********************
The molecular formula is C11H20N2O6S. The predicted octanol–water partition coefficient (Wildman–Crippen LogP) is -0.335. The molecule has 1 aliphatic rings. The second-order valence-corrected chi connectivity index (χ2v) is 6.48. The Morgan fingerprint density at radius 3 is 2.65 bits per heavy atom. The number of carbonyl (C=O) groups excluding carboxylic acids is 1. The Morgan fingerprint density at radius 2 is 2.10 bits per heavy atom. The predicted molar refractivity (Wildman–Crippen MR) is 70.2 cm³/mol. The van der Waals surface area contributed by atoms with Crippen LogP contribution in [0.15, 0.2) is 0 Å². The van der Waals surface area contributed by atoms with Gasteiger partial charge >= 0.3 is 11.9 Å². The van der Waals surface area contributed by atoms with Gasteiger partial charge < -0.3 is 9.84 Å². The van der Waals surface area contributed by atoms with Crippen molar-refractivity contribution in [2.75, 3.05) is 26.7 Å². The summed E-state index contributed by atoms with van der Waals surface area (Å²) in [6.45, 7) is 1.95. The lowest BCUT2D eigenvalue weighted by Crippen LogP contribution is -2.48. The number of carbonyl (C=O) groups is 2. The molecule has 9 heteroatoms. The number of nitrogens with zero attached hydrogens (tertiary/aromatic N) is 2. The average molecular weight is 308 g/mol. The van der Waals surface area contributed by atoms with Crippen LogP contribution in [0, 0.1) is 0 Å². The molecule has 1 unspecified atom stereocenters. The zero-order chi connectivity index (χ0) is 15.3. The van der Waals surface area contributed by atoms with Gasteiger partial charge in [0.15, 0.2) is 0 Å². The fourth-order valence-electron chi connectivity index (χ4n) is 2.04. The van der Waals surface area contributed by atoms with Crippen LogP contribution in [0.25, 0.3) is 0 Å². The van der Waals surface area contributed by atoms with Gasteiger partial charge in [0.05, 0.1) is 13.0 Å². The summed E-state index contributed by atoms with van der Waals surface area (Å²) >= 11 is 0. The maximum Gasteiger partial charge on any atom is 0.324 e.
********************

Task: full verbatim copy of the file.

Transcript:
The molecular formula is C11H20N2O6S. The predicted octanol–water partition coefficient (Wildman–Crippen LogP) is -0.335. The molecule has 1 aliphatic rings. The second-order valence-corrected chi connectivity index (χ2v) is 6.48. The Morgan fingerprint density at radius 3 is 2.65 bits per heavy atom. The number of carbonyl (C=O) groups excluding carboxylic acids is 1. The Morgan fingerprint density at radius 2 is 2.10 bits per heavy atom. The predicted molar refractivity (Wildman–Crippen MR) is 70.2 cm³/mol. The van der Waals surface area contributed by atoms with Crippen LogP contribution in [0.15, 0.2) is 0 Å². The van der Waals surface area contributed by atoms with Gasteiger partial charge >= 0.3 is 11.9 Å². The van der Waals surface area contributed by atoms with Gasteiger partial charge < -0.3 is 9.84 Å². The van der Waals surface area contributed by atoms with Crippen molar-refractivity contribution in [2.75, 3.05) is 26.7 Å². The summed E-state index contributed by atoms with van der Waals surface area (Å²) in [6.45, 7) is 1.95. The lowest BCUT2D eigenvalue weighted by Crippen LogP contribution is -2.48. The number of carbonyl (C=O) groups is 2. The molecule has 9 heteroatoms. The number of nitrogens with zero attached hydrogens (tertiary/aromatic N) is 2. The average molecular weight is 308 g/mol. The van der Waals surface area contributed by atoms with Crippen LogP contribution in [0, 0.1) is 0 Å². The molecule has 1 unspecified atom stereocenters. The zero-order chi connectivity index (χ0) is 15.3. The van der Waals surface area contributed by atoms with Gasteiger partial charge in [0.15, 0.2) is 0 Å². The fourth-order valence-electron chi connectivity index (χ4n) is 2.04. The van der Waals surface area contributed by atoms with Crippen LogP contribution in [0.25, 0.3) is 0 Å². The van der Waals surface area contributed by atoms with Gasteiger partial charge in [0.05, 0.1) is 13.0 Å². The summed E-state index contributed by atoms with van der Waals surface area (Å²) >= 11 is 0. The maximum Gasteiger partial charge on any atom is 0.324 e.